Most people on the Left today prioritize the well-being of Arabs and Muslims over Jews.

    Read the whole thing.

    LinkSwarm for March 27, 2015

    Friday, March 27th, 2015

    Those two outstanding Obama successes, ObamaCare and Middle East foreign policy, just keep succeeding…

  • Yet another ObamaCare timebomb threatens small businesses.
  • In case you hadn’t noticed, Saudi Arabia and Egypt are intervening directly in Yemen with other Sunni Arab nations, raising the significant possibility that Iran’s Big Yemen Adventure will turn into a full-blown Sunni/Shia Civil War.
  • Don’t you hate it when a bomb goes off in your mosque right in the middle of your “Death to America” chant?
  • But Iran supporting terrorists and attacking America’s allies in the region won’t stop Obama and Kerry from giving in on every Iranian demand for their toothless Iranian nuclear weapon deal.
  • Also, the Obama Administration just declassified a report on Israel’s nuclear program. It’s almost as if Obama truly wants to punish America ‘s allies and reward America’s enemies.
  • Think the Israelis are pissed at the fall of Yemen? It’s nothing compared to the rage of the Saudis and other Arabs.
  • Even Turkey’s Islamic government has decided Iran has gone too far.
  • Obama’s superpower is ignoring reality.
  • Think UK Muslim child rape stories couldn’t possibly get any more creepy or depressing? A gang in Croydon targeted Down Syndrome girls. (Hat tip: JihadWatch.)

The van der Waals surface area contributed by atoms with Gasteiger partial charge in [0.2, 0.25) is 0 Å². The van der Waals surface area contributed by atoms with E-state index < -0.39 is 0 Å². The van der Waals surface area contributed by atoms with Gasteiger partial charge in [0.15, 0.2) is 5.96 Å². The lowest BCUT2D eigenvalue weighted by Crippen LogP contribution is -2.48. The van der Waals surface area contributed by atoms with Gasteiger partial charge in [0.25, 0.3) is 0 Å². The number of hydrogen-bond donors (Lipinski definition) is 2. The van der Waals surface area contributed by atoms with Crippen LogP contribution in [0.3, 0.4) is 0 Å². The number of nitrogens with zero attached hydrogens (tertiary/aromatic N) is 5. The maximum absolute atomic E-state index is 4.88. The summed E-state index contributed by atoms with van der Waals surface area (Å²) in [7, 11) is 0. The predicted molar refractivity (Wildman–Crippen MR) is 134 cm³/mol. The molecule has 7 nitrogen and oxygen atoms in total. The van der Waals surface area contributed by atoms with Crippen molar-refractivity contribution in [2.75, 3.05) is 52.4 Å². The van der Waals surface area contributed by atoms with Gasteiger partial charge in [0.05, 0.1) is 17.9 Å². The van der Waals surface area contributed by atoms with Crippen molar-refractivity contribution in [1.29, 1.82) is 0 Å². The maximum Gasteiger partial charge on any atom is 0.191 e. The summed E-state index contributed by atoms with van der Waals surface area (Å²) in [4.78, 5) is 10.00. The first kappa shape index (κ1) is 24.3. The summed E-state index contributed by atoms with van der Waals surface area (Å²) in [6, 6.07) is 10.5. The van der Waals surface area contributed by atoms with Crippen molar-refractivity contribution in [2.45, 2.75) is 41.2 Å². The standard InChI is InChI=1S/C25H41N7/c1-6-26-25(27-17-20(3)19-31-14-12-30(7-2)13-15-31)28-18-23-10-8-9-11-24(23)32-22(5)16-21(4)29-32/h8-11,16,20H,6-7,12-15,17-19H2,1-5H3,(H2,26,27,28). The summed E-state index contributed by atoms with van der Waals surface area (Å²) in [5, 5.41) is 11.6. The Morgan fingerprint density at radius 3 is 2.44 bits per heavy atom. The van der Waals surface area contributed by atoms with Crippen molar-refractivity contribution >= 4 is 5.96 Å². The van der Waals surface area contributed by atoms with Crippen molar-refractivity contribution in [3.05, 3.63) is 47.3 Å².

• Is Obama hindering the fight against Boko Haram because he favors the Muslim Nigerian Presidential candidate over the Christian one?
  • Harry Reid to retire from Senate. That hissing sound you hear is the air rushing out of Democrats’ chances to retake the senate in 2016… (Hat tip: Jim Geraghty.)
  • Speaking of Democrats and the Senate, there are bruising primary battles heating up up between the party’s corrupt wing and the party’s insane wing. (Sure, National Journal uses the words “pragmatic liberal” and “progressive,” but we all know what they mean.) (Hat tip: Instapundit.)
  • Of course Ted Cruz can win.
  • It doesn’t hurt that he’s running against corporate welfare.
  • Cruz set out a fundraising goal of raising $1 million the first week of his campaign. he did that in just over a day and has already hit $2 million.
  • Different jobs, different perks. If you work at a high tech start-up, you may get free snacks and catered meals. If you work at the DEA, you might get orgies with prostitutes paid for by drug lords.
  • An early leader for Mother of the Year.
  • A tale of two rapes, one that didn’t happen the media hyped, and one that did the media ignored.
  • Judging from the comments in this Slashdot thread, techies are getting tired of frivolous Social Justice Warrior lawsuits.
  • Since that was a mostly very depressing roundup of news, here’s a Golden Retriever puppy sliding down a ramp.

    Texas vs. California Update for March 26, 2015

    Thursday, March 26th, 2015

    Time for another Texas vs. California roundup:

  • Forget all those snide liberal cracks about Texas’ public education system, since we have some of the highest graduation rates in the country.

  • “San Bernardino has defaulted on nearly $10 million in payments on its privately placed pension bond debt since it declared bankruptcy in 2012.”

    The missed payments illustrate the trend among cities in bankruptcy to favor payments to pension funds over bondholder obligations, which has increased the hostility between creditors and municipalities.

    San Bernardino declared last year that it intends under its bankruptcy exit plan to fully pay Calpers, its biggest creditor and America’s largest public pension fund with assets of $300 billion.